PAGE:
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Dr. Liang Zhu


Department of Mechanical Engineering
University of Maryland, Baltimore County
1000 Hilltop Circle Baltimore, MD 21250

Phone: (410) 455-3332
Office: ENGR220

Website: Bioheat Transfer Laboratory


Ph.D., Mechanical Engineering, City University of New York, 1995
B.S., Mechanical Engineering, University of Science and Technology of China, 1988

Employment History

2014-present Professor, Mechanical Engineering
2004-2014 Associate Professor, Mechanical Engineering
1998-2004 Assistant Professor, Mechanical Engineering

Honors and Awards

2010, 2014 NSF S-STEM Grants
2012 FDA Contract
2008, 2013 NSF Grants
2008 State of Maryland TEDCO Fund
2006 UMBC ADVANCE Program Research Assistantship
1999 Whitaker Biomedical Research Grant Award
1988 Guo Muo-Ruo Prize, University of Science & Technology of China

Research Interest

Magnetic Nanoparticle Hyperthermia — One research focuses on theoretical and experimental study of temperature elevations in tumor using magnetic nanoparticle hyperthermia. In this study, we design experiments to understand the nanoparticle distribution after intra-tumoral injection and how nanoparticle spreading is affected by injection strategies such as injection rate and injection amount. In vitro and in vivo experiments have then been performed to evaluate the temperature rises in tumor after the nanoparticles are subject to an alternating magnetic field. We also developed a computer algorithm to inversely determine the injection strategies involving multi-injection site in an irregular shaped tumor to maximize the heating in tumor with minimal collateral damage to the surrounding tissue. Currently we are employing a microCT system to visualize the particle distribution in tumor based on the assumption that the nanoparticles change the local material density and the density change is detectable by x-ray.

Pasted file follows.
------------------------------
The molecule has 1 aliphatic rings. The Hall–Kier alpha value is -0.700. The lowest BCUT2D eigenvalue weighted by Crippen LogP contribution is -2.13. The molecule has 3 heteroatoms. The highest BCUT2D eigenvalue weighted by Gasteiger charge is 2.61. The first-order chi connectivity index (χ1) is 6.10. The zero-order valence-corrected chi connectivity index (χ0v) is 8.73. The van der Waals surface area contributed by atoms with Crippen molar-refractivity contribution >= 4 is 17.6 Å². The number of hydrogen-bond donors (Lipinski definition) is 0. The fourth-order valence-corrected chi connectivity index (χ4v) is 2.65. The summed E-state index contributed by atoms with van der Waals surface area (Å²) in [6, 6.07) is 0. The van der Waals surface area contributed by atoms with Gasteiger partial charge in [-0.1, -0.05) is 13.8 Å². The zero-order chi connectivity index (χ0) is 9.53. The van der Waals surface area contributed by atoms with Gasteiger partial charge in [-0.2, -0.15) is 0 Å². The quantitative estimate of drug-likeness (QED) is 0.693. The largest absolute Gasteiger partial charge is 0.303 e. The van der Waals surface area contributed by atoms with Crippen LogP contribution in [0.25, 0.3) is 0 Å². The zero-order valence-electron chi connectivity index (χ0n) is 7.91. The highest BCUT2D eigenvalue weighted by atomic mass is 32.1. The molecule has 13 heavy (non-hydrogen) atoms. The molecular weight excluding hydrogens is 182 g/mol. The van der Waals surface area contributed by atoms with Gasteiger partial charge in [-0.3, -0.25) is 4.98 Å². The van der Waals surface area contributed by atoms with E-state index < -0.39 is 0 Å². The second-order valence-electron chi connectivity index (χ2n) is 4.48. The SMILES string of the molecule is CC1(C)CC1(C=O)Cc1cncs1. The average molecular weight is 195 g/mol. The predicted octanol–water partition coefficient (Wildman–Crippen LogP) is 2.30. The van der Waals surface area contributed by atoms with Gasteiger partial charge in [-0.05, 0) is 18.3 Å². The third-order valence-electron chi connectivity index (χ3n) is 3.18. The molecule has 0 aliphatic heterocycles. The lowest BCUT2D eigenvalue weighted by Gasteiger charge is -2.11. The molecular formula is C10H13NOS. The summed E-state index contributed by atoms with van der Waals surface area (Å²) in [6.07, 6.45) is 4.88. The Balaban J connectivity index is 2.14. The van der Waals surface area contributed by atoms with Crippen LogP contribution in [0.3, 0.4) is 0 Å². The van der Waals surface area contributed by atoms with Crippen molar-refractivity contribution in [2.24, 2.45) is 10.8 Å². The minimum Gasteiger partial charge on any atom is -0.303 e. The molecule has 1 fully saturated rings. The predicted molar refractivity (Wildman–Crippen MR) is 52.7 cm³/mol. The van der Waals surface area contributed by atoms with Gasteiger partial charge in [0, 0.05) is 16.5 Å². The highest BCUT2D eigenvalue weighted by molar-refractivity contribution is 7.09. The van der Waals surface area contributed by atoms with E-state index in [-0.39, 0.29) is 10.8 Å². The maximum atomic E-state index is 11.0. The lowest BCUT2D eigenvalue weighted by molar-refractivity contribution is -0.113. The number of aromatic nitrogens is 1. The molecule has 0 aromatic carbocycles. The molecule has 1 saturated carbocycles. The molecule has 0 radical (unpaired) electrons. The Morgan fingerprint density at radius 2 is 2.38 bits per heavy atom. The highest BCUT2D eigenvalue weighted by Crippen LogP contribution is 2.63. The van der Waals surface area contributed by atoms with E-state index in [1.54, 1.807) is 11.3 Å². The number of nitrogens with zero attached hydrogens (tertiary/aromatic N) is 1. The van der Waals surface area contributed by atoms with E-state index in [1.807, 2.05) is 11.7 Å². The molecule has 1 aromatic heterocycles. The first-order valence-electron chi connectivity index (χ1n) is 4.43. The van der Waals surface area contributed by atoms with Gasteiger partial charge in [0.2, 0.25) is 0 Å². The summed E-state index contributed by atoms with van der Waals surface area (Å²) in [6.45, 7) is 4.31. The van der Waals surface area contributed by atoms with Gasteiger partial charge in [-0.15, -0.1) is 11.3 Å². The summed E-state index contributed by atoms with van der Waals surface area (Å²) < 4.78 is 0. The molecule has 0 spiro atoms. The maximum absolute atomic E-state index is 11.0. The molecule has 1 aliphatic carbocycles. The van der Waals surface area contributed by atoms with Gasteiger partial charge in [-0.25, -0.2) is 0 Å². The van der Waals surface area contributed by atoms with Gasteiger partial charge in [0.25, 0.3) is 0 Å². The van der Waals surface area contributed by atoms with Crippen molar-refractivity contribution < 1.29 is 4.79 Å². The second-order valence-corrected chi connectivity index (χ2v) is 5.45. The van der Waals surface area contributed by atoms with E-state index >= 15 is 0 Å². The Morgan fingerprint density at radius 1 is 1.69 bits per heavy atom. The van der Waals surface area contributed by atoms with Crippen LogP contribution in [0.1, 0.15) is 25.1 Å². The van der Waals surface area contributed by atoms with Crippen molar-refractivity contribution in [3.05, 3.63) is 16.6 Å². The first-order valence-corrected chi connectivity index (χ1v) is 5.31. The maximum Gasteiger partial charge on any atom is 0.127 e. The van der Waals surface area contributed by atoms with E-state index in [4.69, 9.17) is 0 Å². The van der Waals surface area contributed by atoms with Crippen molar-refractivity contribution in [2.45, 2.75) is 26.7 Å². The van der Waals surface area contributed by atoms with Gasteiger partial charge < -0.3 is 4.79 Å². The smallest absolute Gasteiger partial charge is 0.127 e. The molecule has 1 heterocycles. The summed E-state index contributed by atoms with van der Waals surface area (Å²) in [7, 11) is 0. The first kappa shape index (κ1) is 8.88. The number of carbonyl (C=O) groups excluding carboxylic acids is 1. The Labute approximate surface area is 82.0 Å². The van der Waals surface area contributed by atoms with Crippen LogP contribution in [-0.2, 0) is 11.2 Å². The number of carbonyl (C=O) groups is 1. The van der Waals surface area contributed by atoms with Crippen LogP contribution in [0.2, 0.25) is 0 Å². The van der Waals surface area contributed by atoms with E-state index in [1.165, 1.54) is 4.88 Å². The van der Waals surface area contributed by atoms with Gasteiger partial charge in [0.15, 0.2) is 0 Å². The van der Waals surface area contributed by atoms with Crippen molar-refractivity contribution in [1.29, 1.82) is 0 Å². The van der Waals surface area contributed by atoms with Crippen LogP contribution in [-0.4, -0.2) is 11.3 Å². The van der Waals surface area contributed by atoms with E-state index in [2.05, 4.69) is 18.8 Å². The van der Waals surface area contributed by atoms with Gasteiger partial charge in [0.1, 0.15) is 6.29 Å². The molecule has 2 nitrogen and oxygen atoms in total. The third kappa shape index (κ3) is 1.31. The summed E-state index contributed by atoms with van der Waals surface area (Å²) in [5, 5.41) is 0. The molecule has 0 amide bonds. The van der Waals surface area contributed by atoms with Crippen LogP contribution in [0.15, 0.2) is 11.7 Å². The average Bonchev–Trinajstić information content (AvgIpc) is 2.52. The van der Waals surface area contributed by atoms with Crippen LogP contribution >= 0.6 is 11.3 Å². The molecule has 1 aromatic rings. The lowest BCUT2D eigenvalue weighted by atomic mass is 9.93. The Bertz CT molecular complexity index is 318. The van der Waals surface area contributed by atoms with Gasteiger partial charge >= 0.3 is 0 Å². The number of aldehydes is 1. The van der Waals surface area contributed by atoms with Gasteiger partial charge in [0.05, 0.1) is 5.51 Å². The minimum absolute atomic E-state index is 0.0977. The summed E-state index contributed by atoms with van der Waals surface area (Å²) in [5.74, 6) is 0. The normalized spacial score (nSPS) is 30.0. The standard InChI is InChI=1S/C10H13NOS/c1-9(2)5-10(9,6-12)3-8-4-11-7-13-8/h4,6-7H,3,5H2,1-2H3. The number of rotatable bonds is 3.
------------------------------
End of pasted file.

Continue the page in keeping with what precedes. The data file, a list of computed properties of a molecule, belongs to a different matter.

Photothermal Therapy Using Gold Nanoshells/Nanorods in Cancer Therapy — Currently we are exploring research field of photothermal therapy using gold nanorods in cancer treatment. Gold nanorods can be tuned to maximally absorb laser energy at certain laser wavelengths. Once the nanorods are injected into a tumor, it will serve as an energy absorber to concentrate the laser energy to the tumor site, therefore, to achieve targeted laser ablation of the tumor, while preserving the surrounding healthy tissue. Similar to our magnetic nanoparticle hyperthermia project, we are interested in quantifying the particle distribution (using the microCT imaging system) and mapping the temperature rise distribution in the tumor during laser photothermal therapy.

Targeted Brain Cooling Using An Interstitial Cooling Device — This research project focuses on studying temperature distribution in human neck and brain during selective brain cooling (SBC) and developing new cooling devices for patients suffering ischemia or head injury. The computer and software in our lab at UMBC have been used to simulate the temperature distribution in brain tissue. In vivo animal experiments have been performed in the laboratory to study blood flow and temperature responses to various cooling approaches in SBC.